Not all Screen Time is Equal
As we know, not all food is high quality. Some food is nutritious, meeting our every day needs. Other food is best suited for growth, recovery, and improved health. And there is junk food, which we all know and love because it appeals to our tastes and appetites, but lacks in dietary value. The key with children’s eating is heavy doses of nutritious food, enough health food to meet their needs, and appropriate amounts (and limits) of junk food. And of course, moderating our food intake and not eating to excess is equally as important.
The same holds true for screen time. There are valuable uses of screen time such as creative activities or collaborative work. Screen time can be used for skill development or information access to meet learning needs. And, as with eating, there is the junk food of games and videos. Like food, screen time in each of these areas should be varied. More time should be spent in creative practices than on video games, but all types of screen time have value.
Bronwyn Joy’s Blog, Journeys of the Fabulist, has a detailed explanation of these levels and further reading for parents where she equates screen time to the classic food pyramid.
Similar to food intake that should be moderated, screen time must be moderated for children. It is a parental responsibility to govern the amount of time children spend on their devices and what they are doing on them.
Parental Involvement with Screen Time
Rarely would a parent leave their children alone in fully stocked kitchen and tell them to feed themselves. Parents would worry about food choice, over eating, and cuts and burns. Yet, this is the approach parents often take with screen time. They allow their children to sit alone on their devices without supervision or limits.
Like a well-rounded diet, screen time requires parental guidance. Parents should establish guidelines for when devices are being used and how they are used. They should establish limits on the junk food and make sure children spend time doing creative activities, just like eating their vegetables.
However, this cannot be done at without active involvement. Studies have shown that healthy eating habits come when parents eat with their children. This teaches children food choice, pacing, and moderation as well as establishing parental presence in their dietary choices. The same is true for devices. Parents need to model good behavior with their own devices. They need to be involved in the children’s online activities by using the same apps and games. And they should interact with their children using their devices and social media accounts.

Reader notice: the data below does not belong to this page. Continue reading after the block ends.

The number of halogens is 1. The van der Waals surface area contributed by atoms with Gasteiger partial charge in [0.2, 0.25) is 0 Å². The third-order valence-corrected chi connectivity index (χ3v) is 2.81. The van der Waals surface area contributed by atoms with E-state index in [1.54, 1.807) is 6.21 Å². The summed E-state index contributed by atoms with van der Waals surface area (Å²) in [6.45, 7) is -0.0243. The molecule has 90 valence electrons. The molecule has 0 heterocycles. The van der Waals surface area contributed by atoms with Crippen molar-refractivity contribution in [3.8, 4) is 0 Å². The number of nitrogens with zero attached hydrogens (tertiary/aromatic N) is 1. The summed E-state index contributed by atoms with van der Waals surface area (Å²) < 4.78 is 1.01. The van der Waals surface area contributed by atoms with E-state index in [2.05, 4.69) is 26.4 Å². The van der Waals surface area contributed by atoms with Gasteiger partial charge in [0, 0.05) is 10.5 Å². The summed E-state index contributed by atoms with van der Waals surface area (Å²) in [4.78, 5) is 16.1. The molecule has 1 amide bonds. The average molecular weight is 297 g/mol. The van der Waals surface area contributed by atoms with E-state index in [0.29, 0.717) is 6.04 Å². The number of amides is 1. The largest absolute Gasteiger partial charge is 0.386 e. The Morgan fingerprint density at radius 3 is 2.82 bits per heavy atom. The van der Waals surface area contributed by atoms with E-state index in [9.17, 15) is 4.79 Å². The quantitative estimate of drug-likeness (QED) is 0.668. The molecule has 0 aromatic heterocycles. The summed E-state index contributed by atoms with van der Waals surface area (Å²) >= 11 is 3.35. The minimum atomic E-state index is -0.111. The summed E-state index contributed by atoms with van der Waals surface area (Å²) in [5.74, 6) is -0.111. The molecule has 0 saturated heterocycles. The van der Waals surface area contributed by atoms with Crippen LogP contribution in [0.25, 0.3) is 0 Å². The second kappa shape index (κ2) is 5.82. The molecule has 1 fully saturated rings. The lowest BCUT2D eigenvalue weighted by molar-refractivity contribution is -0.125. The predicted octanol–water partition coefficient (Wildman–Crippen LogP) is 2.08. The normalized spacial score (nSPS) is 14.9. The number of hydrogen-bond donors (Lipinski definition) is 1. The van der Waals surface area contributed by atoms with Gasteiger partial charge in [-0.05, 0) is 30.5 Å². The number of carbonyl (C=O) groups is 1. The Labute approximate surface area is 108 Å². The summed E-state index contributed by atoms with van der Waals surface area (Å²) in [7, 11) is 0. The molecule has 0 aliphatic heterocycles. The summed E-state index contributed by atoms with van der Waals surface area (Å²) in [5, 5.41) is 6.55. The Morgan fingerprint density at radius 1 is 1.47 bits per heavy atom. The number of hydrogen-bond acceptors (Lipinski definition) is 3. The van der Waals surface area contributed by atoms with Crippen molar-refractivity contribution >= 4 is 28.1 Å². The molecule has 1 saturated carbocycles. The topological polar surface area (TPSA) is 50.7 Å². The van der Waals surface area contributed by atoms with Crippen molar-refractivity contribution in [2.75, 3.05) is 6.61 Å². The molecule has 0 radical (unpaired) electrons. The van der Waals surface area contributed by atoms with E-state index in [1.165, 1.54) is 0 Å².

By showing presence in screen time activities, children will be less prone to the dangers of device use and will make better choices as they will feel their parents are supervising them at all times.
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Integrating Digital Citizenship Across
All Subjects and Grade Levels
In this session, we discuss integrating Digital Citizenship across subjects, grades, and year levels school-wide. We talk about leveraging Common Sense Education to certify teachers as Digital Citizenship Educators as a way of creating common language around Digital Citizenship across the school. This session was presented at the 21st Century Learning Conference in Hong Kong, 2018.
I was interviewed for a article in NOW! Jakarta in January, 2017 around Digital Citizenship and Parenting in the Digital World. This is the article.
Life in the digital age comes with both opportunities and threats. Technology is influencing parenting like never before, and many families say it makes it more challenging than ever.
But it doesn’t have to be that way, says Dr. Matt Harris, Ed.D., Deputy Head for Learning Technology at British School Jakarta (BSJ). Used with good intentions, technology can play an extremely positive role.
At BSJ, teachers and students incorporate technology into their daily teaching and learning. Dr. Harris and his team also actively engage with parents, to emphasise the importance of their presence in their children’s lives online.